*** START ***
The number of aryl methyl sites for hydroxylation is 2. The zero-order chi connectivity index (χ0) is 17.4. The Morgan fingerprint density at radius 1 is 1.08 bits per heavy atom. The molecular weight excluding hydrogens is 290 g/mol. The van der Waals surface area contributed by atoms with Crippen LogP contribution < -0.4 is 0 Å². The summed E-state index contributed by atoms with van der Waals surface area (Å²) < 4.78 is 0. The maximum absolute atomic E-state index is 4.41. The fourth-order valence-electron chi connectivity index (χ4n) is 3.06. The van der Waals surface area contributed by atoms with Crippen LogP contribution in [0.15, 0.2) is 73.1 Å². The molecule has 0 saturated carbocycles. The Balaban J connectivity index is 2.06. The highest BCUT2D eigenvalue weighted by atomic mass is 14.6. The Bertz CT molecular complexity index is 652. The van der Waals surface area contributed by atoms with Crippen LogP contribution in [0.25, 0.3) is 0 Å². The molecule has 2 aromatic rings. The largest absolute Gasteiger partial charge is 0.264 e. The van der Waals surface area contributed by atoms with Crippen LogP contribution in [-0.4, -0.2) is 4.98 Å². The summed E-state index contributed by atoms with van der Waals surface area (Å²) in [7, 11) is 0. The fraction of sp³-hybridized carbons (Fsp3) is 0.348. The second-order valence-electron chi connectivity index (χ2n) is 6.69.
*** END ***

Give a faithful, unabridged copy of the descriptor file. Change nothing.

The number of aryl methyl sites for hydroxylation is 2. The zero-order chi connectivity index (χ0) is 17.4. The Morgan fingerprint density at radius 1 is 1.08 bits per heavy atom. The molecular weight excluding hydrogens is 290 g/mol. The van der Waals surface area contributed by atoms with Crippen LogP contribution < -0.4 is 0 Å². The summed E-state index contributed by atoms with van der Waals surface area (Å²) < 4.78 is 0. The maximum absolute atomic E-state index is 4.41. The fourth-order valence-electron chi connectivity index (χ4n) is 3.06. The van der Waals surface area contributed by atoms with Crippen LogP contribution in [0.15, 0.2) is 73.1 Å². The molecule has 0 saturated carbocycles. The Balaban J connectivity index is 2.06. The highest BCUT2D eigenvalue weighted by atomic mass is 14.6. The Bertz CT molecular complexity index is 652. The van der Waals surface area contributed by atoms with Crippen LogP contribution in [0.25, 0.3) is 0 Å². The molecule has 2 aromatic rings. The largest absolute Gasteiger partial charge is 0.264 e. The van der Waals surface area contributed by atoms with Crippen LogP contribution in [-0.4, -0.2) is 4.98 Å². The summed E-state index contributed by atoms with van der Waals surface area (Å²) in [7, 11) is 0. The fraction of sp³-hybridized carbons (Fsp3) is 0.348. The second-order valence-electron chi connectivity index (χ2n) is 6.69.